On 7 August 1877, a certain Marshall M. Cram of Mankato, Minnesota, received a United States Patent Nr. 193853 for an adding machine, similar to the later Centigraph of Arthur Shattuck (in contrast with Centigraph however, the device of Cram remained only on paper and never went into serial production).
Like other machines of this kind (so-called single column adders, e.g. that of Gonnella), the calculating machine of Cram was intended to add a single digit at a time, i.e. the unit column is entered first, then the tens, the hundreds, the thousands, and so on, certainly rather cumbersome task (as every partial sum had to be recorded on paper and the sum eventually performed), which greatly limits the usefulness of such devices.
Let’s examine the operation and appearance of the calculating machine of Marshall Cram, using the patent drawings (see the nearby drawings).
The display capacity of the machine is 999. Overall size: 10 x 18 x 11 cm. Weight: 0.650 kg.
The figures on the slotted indicator scale (marked with c’) indicate hundreds, and those on the periphery of the wheel just above the indicator are units. The operator works the keys with his right hand, the thumb being used on key No. 9. To add a column of figures, a key corresponding to each figure is pressed down as far as it will go, and allowed to rise again before pressing another. After pressing keys to correspond with all the numbers, the sum is read off from the indicator, as shown by the pointer d, and from the wheel just above the indicator. If another column is to be added, set down the right-hand figure, the others being “to carry”; then, pressing the lever (l), turn back the wheel by means of the crank (H), as far as it will go, when the pointer will be at 0 on the indicator, and 0 0 will show on the flanged ratchet wheel (A) with one hundred teeth (a a). Then count first what there was to carry, and proceed with the next column.
It seems the adding machine of Cram remained only on paper, and never went into production. Only one example of the device survived to our time, as it was preserved by the descendants of the inventor up to the 1990s, when it was sold to Arithmeum Museum in Bonn, Germany (see the nearby image). Interestingly, the model in Arithmeum differs somewhat from the patent version: the summing unit is installed on the left (instead of the right) of the keyboard, so obviously this example was made for left-handers.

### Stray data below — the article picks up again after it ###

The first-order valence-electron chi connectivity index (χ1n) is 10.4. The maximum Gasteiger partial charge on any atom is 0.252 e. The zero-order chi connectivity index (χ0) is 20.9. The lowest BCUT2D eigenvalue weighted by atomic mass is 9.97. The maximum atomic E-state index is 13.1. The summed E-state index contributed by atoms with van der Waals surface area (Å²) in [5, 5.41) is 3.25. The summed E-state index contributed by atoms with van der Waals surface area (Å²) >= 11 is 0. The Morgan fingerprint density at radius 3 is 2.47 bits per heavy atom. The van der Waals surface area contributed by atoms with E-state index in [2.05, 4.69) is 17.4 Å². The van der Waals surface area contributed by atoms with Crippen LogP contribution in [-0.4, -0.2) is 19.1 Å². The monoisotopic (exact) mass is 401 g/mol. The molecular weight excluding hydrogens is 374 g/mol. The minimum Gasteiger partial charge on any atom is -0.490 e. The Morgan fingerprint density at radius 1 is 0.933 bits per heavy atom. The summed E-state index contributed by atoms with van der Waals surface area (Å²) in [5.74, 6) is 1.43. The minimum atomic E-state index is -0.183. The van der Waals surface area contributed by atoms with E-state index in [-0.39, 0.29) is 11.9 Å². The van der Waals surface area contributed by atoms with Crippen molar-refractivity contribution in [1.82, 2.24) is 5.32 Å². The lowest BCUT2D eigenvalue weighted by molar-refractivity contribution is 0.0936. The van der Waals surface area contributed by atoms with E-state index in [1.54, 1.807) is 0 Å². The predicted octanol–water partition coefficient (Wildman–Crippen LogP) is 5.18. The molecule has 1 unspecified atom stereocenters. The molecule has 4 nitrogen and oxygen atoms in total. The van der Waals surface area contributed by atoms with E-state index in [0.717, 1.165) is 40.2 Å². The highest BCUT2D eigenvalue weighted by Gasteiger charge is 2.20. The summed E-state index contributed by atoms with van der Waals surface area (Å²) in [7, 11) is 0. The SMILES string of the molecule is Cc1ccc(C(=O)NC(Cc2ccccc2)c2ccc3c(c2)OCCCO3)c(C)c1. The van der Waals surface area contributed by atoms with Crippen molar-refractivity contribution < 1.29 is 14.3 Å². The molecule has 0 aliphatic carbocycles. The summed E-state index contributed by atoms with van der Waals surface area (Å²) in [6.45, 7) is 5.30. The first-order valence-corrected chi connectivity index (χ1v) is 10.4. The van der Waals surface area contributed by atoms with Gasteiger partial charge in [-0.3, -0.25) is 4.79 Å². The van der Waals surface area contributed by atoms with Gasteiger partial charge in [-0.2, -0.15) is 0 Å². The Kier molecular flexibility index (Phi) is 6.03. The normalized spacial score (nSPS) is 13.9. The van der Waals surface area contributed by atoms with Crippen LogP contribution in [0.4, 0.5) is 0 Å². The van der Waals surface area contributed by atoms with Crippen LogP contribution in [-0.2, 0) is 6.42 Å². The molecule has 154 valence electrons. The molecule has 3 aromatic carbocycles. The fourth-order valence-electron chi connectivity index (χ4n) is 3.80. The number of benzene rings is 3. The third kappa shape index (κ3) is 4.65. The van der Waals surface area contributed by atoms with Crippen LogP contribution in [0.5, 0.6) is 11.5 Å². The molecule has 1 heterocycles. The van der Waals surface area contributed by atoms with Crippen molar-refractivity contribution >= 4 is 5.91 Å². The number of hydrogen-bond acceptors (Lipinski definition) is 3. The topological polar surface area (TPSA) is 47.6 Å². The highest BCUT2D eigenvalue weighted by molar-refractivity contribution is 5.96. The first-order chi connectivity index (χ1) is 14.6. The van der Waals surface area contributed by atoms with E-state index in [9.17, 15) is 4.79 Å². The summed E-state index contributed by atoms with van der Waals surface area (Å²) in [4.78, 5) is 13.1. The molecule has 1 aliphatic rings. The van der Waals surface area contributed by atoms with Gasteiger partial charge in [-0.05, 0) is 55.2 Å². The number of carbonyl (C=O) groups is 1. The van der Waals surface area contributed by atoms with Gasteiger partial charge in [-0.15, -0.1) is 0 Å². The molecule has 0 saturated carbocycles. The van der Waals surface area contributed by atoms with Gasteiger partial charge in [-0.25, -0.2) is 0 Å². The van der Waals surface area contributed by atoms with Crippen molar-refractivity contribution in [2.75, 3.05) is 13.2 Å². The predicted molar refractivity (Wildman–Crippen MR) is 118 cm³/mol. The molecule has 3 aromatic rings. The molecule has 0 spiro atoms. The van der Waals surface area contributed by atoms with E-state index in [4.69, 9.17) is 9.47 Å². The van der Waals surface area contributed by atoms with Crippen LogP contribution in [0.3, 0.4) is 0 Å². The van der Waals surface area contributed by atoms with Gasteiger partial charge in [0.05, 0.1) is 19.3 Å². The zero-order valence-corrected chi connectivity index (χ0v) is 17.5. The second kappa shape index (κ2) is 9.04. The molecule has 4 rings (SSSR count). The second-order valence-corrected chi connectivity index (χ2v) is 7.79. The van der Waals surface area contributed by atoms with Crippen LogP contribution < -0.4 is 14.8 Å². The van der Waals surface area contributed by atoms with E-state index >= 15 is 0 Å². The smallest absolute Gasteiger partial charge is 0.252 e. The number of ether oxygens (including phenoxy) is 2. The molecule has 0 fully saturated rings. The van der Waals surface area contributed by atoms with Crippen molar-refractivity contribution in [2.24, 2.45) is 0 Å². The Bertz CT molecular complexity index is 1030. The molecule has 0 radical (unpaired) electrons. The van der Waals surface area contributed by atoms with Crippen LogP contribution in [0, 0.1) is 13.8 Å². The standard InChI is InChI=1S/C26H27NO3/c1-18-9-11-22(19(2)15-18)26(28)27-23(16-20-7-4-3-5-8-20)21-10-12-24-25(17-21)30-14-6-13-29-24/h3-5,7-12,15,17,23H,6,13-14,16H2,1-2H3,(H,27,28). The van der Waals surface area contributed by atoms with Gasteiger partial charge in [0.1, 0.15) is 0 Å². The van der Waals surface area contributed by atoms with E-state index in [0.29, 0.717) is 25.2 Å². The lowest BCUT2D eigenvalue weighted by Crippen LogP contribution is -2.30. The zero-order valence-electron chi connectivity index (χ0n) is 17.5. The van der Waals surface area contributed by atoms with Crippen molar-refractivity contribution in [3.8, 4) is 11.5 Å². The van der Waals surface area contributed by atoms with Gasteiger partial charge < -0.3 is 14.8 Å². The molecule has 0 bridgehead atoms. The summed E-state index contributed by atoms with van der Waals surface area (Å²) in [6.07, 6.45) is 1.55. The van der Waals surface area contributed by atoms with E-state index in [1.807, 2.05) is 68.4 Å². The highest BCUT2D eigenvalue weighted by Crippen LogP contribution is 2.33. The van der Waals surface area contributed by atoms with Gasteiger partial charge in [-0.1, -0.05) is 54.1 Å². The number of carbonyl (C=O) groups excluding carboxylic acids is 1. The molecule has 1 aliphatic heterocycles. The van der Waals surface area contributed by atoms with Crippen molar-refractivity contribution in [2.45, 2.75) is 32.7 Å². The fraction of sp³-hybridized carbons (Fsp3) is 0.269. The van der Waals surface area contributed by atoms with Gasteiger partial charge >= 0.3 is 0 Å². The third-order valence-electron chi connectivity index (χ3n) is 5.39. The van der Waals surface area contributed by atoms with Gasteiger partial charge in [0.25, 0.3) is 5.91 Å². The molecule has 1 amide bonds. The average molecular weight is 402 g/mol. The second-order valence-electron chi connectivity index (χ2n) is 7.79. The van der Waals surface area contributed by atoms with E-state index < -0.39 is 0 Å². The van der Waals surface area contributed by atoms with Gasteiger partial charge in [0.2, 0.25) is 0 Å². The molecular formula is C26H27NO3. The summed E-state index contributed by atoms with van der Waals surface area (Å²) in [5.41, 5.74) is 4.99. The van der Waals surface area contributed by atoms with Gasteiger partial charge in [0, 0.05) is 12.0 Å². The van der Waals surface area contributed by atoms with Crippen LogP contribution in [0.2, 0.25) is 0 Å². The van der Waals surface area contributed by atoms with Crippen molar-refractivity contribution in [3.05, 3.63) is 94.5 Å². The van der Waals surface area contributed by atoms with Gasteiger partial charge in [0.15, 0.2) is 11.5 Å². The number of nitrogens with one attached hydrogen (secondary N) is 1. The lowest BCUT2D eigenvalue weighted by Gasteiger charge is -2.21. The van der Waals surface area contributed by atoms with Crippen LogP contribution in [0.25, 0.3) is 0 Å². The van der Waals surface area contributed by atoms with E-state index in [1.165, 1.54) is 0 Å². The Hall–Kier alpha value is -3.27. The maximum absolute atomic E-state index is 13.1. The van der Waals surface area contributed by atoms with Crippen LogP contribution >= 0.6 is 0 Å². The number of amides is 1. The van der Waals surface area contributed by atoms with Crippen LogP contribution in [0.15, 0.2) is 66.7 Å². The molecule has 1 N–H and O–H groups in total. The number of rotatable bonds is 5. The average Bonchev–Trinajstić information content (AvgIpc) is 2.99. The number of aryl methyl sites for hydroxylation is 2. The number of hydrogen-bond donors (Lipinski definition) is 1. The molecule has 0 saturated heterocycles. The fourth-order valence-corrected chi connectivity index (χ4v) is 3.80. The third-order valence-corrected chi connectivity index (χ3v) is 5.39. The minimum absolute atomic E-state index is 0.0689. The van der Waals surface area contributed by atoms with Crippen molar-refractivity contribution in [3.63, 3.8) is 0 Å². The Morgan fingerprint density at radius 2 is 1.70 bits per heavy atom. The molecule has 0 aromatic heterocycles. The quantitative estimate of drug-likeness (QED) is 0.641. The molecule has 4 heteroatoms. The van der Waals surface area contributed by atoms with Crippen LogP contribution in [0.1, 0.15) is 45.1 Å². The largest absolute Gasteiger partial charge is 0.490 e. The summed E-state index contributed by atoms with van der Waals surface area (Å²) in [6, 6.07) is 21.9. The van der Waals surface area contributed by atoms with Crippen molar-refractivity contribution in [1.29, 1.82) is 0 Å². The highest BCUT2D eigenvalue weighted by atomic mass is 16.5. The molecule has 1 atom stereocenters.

Biography of Marshall Cram
Almost nothing is known about the inventor of this calculating machine—Marshall Cram.
Marshall Moses Cram was born on 2 June 1853 in Republic, Ohio. He was the youngest child of Moses Bailey Cram (born 17 Oct. 1804 in Weare, New Hampshire—died 18 June 1878 in Faribault, Minnesota), and his first wife Rachel Amanda Cram (Pond) (born 19 Oct 1814 in Shoreham, Vermont—died 1854 in Scipio, Ohio). Moses Bailey Cram and Rachel Amanda Pond married on 18 December 1834, in Madison, Ohio, and had eight children: Martha Arnetta (1836-1917), Rachel Araminta (1838-1869), Abigail (1840-1844), Ellen (1842-1923), Mathilda (1843-1914), Charles (1846-1847), Elvira (1848-1850), and Marshall Moses (1853-1941). After the death of his first wife Rachel Amanda in 1854, Moses Bailey Cram married in 1855 to her younger sister—Lucy Clarinda Pond (1819-1865), and they had three children: Lilly Edith (1856-), Virgil (1858-1901), and Florence (1860-1862).
Besides the above-mentioned patent for a keyboard-driven adding machine, Marshall Cram was a holder of three other US patents (for a boiler cleaner (US634521) and for profile measuring and recording devices (US987863 and US1308580).
Marshall Moses Cram married Mary Grice (born 1 Oct. 1854 in Pennsylvania—died 25 Nov. 1939 in North Mankato, Minnesota) in 1875 in Minnesota, and they had one daughter—Martha Rubina (1880-1964).
Marshall Moses Cram died on 16 July 1941 in Minneapolis, Minnesota.